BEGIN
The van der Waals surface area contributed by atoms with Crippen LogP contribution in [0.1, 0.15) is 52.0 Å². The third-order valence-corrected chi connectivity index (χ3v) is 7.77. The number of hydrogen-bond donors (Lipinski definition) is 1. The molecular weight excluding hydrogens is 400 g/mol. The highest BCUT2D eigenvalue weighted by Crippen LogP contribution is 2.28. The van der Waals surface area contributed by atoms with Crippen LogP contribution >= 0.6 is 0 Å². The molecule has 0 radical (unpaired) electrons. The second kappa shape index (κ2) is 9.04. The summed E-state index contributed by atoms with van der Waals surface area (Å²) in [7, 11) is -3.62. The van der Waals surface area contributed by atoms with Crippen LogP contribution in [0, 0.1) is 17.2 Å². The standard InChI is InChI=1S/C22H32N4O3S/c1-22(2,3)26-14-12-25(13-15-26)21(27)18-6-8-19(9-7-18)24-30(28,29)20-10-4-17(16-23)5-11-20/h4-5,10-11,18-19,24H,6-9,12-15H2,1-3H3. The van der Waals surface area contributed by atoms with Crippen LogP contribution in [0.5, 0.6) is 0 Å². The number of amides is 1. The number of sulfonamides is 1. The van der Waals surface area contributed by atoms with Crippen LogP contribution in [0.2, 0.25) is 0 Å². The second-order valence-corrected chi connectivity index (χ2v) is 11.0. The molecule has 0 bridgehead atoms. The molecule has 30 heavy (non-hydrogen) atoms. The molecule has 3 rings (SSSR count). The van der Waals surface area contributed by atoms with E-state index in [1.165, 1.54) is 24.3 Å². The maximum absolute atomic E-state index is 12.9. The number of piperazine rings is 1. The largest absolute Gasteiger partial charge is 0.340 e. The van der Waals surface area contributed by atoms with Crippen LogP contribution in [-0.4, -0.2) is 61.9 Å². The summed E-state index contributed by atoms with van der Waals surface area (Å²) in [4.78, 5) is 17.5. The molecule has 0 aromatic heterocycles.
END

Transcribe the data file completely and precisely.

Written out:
The van der Waals surface area contributed by atoms with Crippen LogP contribution in [0.1, 0.15) is 52.0 Å². The third-order valence-corrected chi connectivity index (χ3v) is 7.77. The number of hydrogen-bond donors (Lipinski definition) is 1. The molecular weight excluding hydrogens is 400 g/mol. The highest BCUT2D eigenvalue weighted by Crippen LogP contribution is 2.28. The van der Waals surface area contributed by atoms with Crippen LogP contribution >= 0.6 is 0 Å². The molecule has 0 radical (unpaired) electrons. The second kappa shape index (κ2) is 9.04. The summed E-state index contributed by atoms with van der Waals surface area (Å²) in [7, 11) is -3.62. The van der Waals surface area contributed by atoms with Crippen LogP contribution in [0, 0.1) is 17.2 Å². The standard InChI is InChI=1S/C22H32N4O3S/c1-22(2,3)26-14-12-25(13-15-26)21(27)18-6-8-19(9-7-18)24-30(28,29)20-10-4-17(16-23)5-11-20/h4-5,10-11,18-19,24H,6-9,12-15H2,1-3H3. The van der Waals surface area contributed by atoms with Crippen LogP contribution in [0.5, 0.6) is 0 Å². The number of amides is 1. The number of sulfonamides is 1. The van der Waals surface area contributed by atoms with Crippen LogP contribution in [0.2, 0.25) is 0 Å². The second-order valence-corrected chi connectivity index (χ2v) is 11.0. The molecule has 0 bridgehead atoms. The molecule has 30 heavy (non-hydrogen) atoms. The molecule has 3 rings (SSSR count). The van der Waals surface area contributed by atoms with E-state index in [1.165, 1.54) is 24.3 Å². The maximum absolute atomic E-state index is 12.9. The number of piperazine rings is 1. The largest absolute Gasteiger partial charge is 0.340 e. The van der Waals surface area contributed by atoms with Crippen LogP contribution in [-0.4, -0.2) is 61.9 Å². The summed E-state index contributed by atoms with van der Waals surface area (Å²) in [4.78, 5) is 17.5. The molecule has 0 aromatic heterocycles.